How to negotiate the relocation fees from US to HK?

  1. #1

    Join Date
    Jul 2005

    Wink How to negotiate the relocation fees from US to HK?

    I read some of the postings here about the relocation fee/pkg, looks like many people are getting paid a lum sum. Is that the standard practice for most of the international companies located in HK?

    So, how did the company or the employee come up with the lum sum number?

    For example, if I am moving from West Coast US to HK, single, no plan to ship the furnitures, what should I consider, besides the following items that I can think of on the top of my head:

    1. car disposition
    2. disposition of other items that I am not shipping to HK such as furnitures, electronics, etc (this will definitely results in a loss of value)
    3. shipping expenses for items that go to HK: books, clothing, personal items, etc.
    4. plan/contract early cancellation/termination fees: cable, DSL, cell, apt, insurances, etc
    5. flight ticket
    6. temporary/short term housing in HK, assuming 1-2 months before settle down (depending on the company arrangement)

    Have I misssed anything?
    What else should be included in the list?
    Signing bonus?

    How do people come up with the lum sum "magic number"?
    Say, maybe US$30,000?

    I would think that the lum sum arrangement is much better than the actual reimbursement arrangement, right? You have the flexibility to make your own moving plan, as long as the lum sum covers everything, maybe you can even save some $$?

    For those who had made the move, how did you negotiate the relocation pkg? I would appreciate that you can share some of your experience. Any tips?

    Thanks a lot and have a good weekend!

  2. #2

    Join Date
    Apr 2003

    LA Guy,

    Disposition or storage / maintenance can be negotiated.

    When I moved over (over 12 years ago) I was also given a lumpsum to pay for stuff like drivers licenses etc. If I had owned property in the US, they company would have paid estate agent costs to rent or sell it.

    Depending on the company, lumpsums are getting hard to come by. Corporations would rather hand over the move to a contractor they have pre-negotiated rates with (assuming they move several people a year).

  3. #3

    Join Date
    Jul 2005

    Thanks, KnowItAll, I haven't gotten to that detailed negotiation point yet, but definitely need to do some research and get ready. The headhunter told me "Don't worry, the company will pay ALL the moving", but I am not sure what exactly the "ALL Moving" covers. I would rather ask for just a lum sum number, then go from there.

    Will try to dig more from the old postings in this forum.

  4. #4

    Join Date
    Jul 2005


    I just moved over recently and as KnowItAll says companies are not keen on discussing individual items and would rather just pay a lump sum to cover everything.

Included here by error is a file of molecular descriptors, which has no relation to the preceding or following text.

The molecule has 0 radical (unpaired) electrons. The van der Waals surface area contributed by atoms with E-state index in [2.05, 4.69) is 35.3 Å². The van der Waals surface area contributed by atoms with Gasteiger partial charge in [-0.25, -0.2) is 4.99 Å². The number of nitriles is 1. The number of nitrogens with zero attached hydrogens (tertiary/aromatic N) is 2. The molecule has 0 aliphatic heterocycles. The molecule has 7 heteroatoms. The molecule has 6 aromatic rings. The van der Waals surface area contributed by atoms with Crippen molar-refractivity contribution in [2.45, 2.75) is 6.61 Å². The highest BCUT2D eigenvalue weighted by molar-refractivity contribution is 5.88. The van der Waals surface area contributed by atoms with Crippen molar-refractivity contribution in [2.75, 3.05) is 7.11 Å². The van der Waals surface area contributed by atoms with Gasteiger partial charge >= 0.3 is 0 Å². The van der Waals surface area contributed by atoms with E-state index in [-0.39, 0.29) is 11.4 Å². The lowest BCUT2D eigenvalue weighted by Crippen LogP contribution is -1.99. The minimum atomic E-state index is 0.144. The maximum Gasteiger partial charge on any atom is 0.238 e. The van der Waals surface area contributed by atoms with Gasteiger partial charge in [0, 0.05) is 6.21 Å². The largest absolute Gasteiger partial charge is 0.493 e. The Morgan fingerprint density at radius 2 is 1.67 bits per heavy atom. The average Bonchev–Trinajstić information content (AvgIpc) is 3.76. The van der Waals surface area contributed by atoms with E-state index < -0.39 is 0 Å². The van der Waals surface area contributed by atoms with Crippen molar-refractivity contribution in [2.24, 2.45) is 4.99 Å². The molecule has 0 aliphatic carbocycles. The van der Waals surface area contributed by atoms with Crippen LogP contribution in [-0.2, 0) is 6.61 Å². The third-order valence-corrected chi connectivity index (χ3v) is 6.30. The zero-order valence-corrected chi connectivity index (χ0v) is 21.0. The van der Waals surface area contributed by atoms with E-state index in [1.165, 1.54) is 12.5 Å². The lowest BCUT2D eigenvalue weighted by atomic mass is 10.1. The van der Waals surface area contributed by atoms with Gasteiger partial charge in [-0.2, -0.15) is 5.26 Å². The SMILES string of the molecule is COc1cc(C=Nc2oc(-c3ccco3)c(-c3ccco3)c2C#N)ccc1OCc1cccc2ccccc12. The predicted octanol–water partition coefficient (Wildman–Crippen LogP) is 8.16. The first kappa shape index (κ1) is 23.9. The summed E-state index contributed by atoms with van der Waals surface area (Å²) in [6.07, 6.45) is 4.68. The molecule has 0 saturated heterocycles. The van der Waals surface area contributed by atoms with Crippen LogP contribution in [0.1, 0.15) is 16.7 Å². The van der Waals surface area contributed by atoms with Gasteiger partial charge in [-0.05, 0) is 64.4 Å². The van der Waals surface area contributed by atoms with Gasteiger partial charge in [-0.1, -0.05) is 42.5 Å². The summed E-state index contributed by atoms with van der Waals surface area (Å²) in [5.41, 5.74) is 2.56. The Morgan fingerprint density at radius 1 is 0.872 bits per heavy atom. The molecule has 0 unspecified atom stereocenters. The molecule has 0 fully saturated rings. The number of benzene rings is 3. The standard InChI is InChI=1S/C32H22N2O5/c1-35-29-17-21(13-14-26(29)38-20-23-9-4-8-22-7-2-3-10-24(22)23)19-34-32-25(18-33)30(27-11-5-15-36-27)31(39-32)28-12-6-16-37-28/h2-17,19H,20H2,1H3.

Here's how most companies (the bigger ones at least !) calculate things:

    1. pay for a standard shipping which includes some air shipment. If you don't take the shipping they should offer you the cash instead. Something in the region of USD6,000.

    2. They pay for the loss on sale of a car against the "blue book" value. Usually capped at USD5,000.

    3. Pay for a relocaton lumpsum which is to cover for incidentals like household goods e.g. TV, DVD player, other white goods etc. which you would not be able to bring because of voltage differences or different standard (NCST Vs PAL), curtains, DSL etc.. This is also to cover meals etc until you find a permanent place to live. Usually around USD15,000.

    4. annual lump sums of about USD5,000 which would cover anything else like mail forwarding, bank fees etc.

    5. A one month temp accomodation in a corporate apt.

    6. A relocation agent to help find you the permanent accomodation. The company should pick up the fees.

    Typically, most large comapnies will use an external benchmark to calculate the above. I know a lot of bank's use Hewitts which is a company that calculates cost of living differentials, relo amounts, housing costs etc.

    Assuming you are on a 2-3 year contract you would also get an annual travel allowance to go back home - typically USD2,000 per person in the family.

    I have moved around a lot and find that the allowances to cover almost everything and as long as you shop around for things like curtains, TV's etc. you should be better off with the allowances.

    Shipping is a personal thing - if you have a lot then you are better off shipping everything over.

    Hope this helps.


  5. #5

    Join Date
    Jul 2005
    Wow, Katanga, thanks a lot for the detailed posting!

    Now I see where the "magic number" comes from